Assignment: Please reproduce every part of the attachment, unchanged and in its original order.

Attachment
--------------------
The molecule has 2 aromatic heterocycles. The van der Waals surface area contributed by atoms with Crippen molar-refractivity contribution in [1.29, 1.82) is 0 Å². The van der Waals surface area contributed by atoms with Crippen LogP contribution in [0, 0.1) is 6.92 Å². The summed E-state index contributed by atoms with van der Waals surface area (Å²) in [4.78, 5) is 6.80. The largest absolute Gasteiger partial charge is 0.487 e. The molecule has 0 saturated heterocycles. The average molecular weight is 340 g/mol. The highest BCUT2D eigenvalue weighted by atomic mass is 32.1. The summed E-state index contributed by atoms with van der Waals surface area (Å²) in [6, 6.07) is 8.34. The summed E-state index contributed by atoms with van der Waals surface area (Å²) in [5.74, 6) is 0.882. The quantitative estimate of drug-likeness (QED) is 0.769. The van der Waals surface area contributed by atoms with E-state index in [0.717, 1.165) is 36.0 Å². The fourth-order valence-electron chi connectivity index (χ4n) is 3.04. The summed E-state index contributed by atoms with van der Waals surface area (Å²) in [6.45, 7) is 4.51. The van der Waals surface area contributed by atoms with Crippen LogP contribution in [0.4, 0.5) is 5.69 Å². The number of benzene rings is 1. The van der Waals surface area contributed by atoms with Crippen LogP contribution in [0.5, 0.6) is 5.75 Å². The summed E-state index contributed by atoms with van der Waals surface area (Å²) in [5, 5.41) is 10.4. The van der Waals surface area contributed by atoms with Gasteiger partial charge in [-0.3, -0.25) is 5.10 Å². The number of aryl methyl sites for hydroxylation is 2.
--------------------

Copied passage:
The molecule has 2 aromatic heterocycles. The van der Waals surface area contributed by atoms with Crippen molar-refractivity contribution in [1.29, 1.82) is 0 Å². The van der Waals surface area contributed by atoms with Crippen LogP contribution in [0, 0.1) is 6.92 Å². The summed E-state index contributed by atoms with van der Waals surface area (Å²) in [4.78, 5) is 6.80. The largest absolute Gasteiger partial charge is 0.487 e. The molecule has 0 saturated heterocycles. The average molecular weight is 340 g/mol. The highest BCUT2D eigenvalue weighted by atomic mass is 32.1. The summed E-state index contributed by atoms with van der Waals surface area (Å²) in [6, 6.07) is 8.34. The summed E-state index contributed by atoms with van der Waals surface area (Å²) in [5.74, 6) is 0.882. The quantitative estimate of drug-likeness (QED) is 0.769. The van der Waals surface area contributed by atoms with E-state index in [0.717, 1.165) is 36.0 Å². The fourth-order valence-electron chi connectivity index (χ4n) is 3.04. The summed E-state index contributed by atoms with van der Waals surface area (Å²) in [6.45, 7) is 4.51. The van der Waals surface area contributed by atoms with Crippen LogP contribution in [0.4, 0.5) is 5.69 Å². The number of benzene rings is 1. The van der Waals surface area contributed by atoms with Crippen LogP contribution in [0.5, 0.6) is 5.75 Å². The summed E-state index contributed by atoms with van der Waals surface area (Å²) in [5, 5.41) is 10.4. The van der Waals surface area contributed by atoms with Gasteiger partial charge in [-0.3, -0.25) is 5.10 Å². The number of aryl methyl sites for hydroxylation is 2.